Early Experience with Laparoscopic Nissen Fundoplication for Recurrent GERD After Transoral Incisionless Fundoplication

Kyle A Perry, MD, Jeffery L Eakin, MD, John G Linn, MD, Raymond P Onders, MD, Vic Velanovich, MD, W. Scott Melvin, MD. Center for Minimally Invasive Surgery, Department of Surgery, The Ohio State University, Columbus, OH; Department of Surgery, University Hospitals Case Medical Center, Cleveland, OH; Division of General Surgery, Henry Ford Hospital, Detroit, MI

INTRODUCTION: Transoral incisionless fundoplication (TIF) has been employed for endoscopic treatment of gastroesophageal reflux disease. Full thickness polypropylene H-fasteners create a serosa to serosa gastroesophageal plication. A certain subset of TIF patients will require subsequent antireflux surgery to achieve adequate reflux control, and it is unknown whether this procedure increases the technical difficulty of laparoscopic Nissen fundoplication for recurrent GERD. The aim of this study was to evaluate the initial North American experience performing laparoscopic Nissen fundoplication following failed TIF procedure.

METHODS: Between 2008 and 2010, patients demonstrating objective evidence of recurrent gastroesophageal reflux following TIF using the Esophyx device (Endogastric Solutions Inc., Redmond, WA) underwent laparoscopic Nissen fundoplication. The study endpoints included operative time, operative blood loss, gastric or esophageal perforation, and length of hospital stay. All data are presented as median (range).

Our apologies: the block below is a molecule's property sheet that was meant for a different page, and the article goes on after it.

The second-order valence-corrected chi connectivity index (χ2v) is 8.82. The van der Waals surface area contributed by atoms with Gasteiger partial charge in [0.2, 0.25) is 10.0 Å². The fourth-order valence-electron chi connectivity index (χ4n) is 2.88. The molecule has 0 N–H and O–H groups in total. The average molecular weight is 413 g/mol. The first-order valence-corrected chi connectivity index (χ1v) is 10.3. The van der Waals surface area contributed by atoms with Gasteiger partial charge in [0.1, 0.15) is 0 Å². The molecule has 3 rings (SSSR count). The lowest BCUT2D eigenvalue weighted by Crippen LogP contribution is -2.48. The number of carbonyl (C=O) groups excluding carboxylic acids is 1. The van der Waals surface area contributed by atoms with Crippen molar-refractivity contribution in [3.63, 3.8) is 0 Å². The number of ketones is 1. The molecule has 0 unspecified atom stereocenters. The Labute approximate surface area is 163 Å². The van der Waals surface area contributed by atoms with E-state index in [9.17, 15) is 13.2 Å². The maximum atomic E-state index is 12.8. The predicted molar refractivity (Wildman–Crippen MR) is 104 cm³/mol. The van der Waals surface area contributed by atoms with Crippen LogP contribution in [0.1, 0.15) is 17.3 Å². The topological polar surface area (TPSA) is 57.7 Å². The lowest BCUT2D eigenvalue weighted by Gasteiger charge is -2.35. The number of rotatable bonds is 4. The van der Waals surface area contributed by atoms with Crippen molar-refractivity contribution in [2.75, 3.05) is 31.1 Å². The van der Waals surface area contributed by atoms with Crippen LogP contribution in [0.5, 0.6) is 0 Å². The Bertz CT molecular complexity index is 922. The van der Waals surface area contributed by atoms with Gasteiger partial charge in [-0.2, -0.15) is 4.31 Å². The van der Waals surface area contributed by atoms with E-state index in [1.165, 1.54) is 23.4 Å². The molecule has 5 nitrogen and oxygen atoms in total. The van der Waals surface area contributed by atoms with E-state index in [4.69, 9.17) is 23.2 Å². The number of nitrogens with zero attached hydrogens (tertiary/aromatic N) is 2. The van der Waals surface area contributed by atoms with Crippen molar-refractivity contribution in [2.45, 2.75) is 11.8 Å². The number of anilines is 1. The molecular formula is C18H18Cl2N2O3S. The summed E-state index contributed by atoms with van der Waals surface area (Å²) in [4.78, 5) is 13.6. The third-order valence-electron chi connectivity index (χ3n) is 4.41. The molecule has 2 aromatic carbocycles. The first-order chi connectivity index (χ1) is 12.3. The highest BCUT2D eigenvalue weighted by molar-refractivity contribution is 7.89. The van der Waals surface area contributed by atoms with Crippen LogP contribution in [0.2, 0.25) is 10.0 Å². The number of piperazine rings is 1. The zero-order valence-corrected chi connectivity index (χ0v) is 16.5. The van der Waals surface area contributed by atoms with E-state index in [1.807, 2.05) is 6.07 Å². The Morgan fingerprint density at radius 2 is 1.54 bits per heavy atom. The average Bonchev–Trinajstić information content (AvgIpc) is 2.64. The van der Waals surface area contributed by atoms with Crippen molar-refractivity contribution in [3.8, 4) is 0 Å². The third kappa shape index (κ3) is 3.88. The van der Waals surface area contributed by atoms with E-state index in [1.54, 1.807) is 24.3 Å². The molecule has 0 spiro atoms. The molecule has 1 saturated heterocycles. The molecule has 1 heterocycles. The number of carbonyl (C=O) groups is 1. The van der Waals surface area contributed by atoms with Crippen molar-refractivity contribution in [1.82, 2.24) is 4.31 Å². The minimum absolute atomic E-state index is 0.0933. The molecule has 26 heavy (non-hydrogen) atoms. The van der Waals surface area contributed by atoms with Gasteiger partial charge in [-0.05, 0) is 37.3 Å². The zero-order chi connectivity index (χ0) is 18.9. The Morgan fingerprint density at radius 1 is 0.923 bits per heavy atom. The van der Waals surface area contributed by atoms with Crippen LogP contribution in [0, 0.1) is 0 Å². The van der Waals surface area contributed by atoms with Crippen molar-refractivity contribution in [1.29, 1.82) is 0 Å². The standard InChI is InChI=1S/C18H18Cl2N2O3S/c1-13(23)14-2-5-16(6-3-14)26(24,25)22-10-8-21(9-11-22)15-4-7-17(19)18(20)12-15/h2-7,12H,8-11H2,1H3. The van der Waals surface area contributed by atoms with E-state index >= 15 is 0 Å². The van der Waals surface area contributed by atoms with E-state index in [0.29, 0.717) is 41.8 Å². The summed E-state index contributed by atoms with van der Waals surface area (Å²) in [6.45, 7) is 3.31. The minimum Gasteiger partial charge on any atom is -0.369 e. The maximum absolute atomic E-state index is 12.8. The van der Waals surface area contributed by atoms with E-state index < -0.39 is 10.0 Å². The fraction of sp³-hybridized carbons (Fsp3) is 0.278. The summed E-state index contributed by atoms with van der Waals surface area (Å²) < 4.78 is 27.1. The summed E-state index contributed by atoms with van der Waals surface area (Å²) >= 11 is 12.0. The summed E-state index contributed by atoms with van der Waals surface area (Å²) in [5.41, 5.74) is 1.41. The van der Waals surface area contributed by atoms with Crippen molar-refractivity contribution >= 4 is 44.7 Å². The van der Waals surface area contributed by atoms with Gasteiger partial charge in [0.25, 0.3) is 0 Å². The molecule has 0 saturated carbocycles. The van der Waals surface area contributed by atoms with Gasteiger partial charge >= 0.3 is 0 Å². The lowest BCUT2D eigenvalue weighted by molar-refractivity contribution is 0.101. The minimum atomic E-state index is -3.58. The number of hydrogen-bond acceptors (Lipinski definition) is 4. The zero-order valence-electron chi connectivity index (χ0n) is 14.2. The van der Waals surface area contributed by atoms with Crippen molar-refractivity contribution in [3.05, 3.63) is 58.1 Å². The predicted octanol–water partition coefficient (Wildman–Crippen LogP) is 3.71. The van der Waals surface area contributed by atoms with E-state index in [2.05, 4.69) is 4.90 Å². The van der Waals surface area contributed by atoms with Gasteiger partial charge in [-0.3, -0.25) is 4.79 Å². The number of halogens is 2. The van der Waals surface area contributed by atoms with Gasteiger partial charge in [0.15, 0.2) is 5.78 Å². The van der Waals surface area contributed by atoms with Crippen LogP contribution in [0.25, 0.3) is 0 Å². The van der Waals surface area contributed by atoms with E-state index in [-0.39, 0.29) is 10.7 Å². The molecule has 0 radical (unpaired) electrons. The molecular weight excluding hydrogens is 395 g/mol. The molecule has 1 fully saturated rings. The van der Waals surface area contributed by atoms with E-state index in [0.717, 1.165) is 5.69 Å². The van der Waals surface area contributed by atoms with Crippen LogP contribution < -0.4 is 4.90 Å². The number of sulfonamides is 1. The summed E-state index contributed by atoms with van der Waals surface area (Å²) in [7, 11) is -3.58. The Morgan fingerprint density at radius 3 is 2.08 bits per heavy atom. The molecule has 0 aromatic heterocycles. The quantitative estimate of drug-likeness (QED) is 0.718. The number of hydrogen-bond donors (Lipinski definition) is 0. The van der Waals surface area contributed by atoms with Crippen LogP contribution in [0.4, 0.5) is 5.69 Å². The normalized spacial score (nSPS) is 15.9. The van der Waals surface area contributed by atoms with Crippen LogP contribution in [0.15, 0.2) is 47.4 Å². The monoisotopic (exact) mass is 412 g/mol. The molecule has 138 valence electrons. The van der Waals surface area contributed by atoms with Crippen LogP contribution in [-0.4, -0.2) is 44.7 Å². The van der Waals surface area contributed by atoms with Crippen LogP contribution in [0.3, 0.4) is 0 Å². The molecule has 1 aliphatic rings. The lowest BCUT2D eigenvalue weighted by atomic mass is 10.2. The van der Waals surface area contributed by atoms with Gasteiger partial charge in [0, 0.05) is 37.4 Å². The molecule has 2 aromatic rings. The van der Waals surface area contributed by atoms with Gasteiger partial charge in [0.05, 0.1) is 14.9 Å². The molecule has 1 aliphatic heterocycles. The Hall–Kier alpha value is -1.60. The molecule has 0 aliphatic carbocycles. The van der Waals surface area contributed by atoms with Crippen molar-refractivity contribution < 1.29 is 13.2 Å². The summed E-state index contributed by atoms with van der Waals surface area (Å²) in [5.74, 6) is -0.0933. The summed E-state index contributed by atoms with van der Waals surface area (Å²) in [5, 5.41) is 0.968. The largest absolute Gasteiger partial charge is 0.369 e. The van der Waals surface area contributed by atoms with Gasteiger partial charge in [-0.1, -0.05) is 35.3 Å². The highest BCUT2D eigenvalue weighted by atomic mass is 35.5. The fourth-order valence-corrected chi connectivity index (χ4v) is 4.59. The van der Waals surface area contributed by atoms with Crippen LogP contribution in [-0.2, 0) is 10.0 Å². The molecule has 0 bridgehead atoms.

RESULTS: A total of 7 patients underwent laparoscopic Nissen fundoplication for recurrent GERD at a median interval of 7.0 (3-28) months after TIF. Revisional fundoplication required 97 (48-122) minutes and was performed in all cases with minimal blood loss. There were no cases of esophageal or gastric perforation during the dissection of the previous fundoplication. A significant hiatal hernia was noted during one case, and all others revealed partially disrupted gastroesophageal fundoplications with visible dislodged prolene H-fasteners visible. All patients were discharged from the hospital on the first postoperative day.

CONCLUSION: Severe recurrent gastroesophageal reflux necessitating laparoscopic Nissen fundoplication occurs in a subset of patients following TIF. In this series, previous TIF did not result in prolonged operative times, significant operative hemorrhage, or iatrogenic hollow viscus injury. These data suggest that laparoscopic Nissen fundoplication can be safely performed in this patient population without increased operative morbidity.

Session: SS01
Program Number: S003

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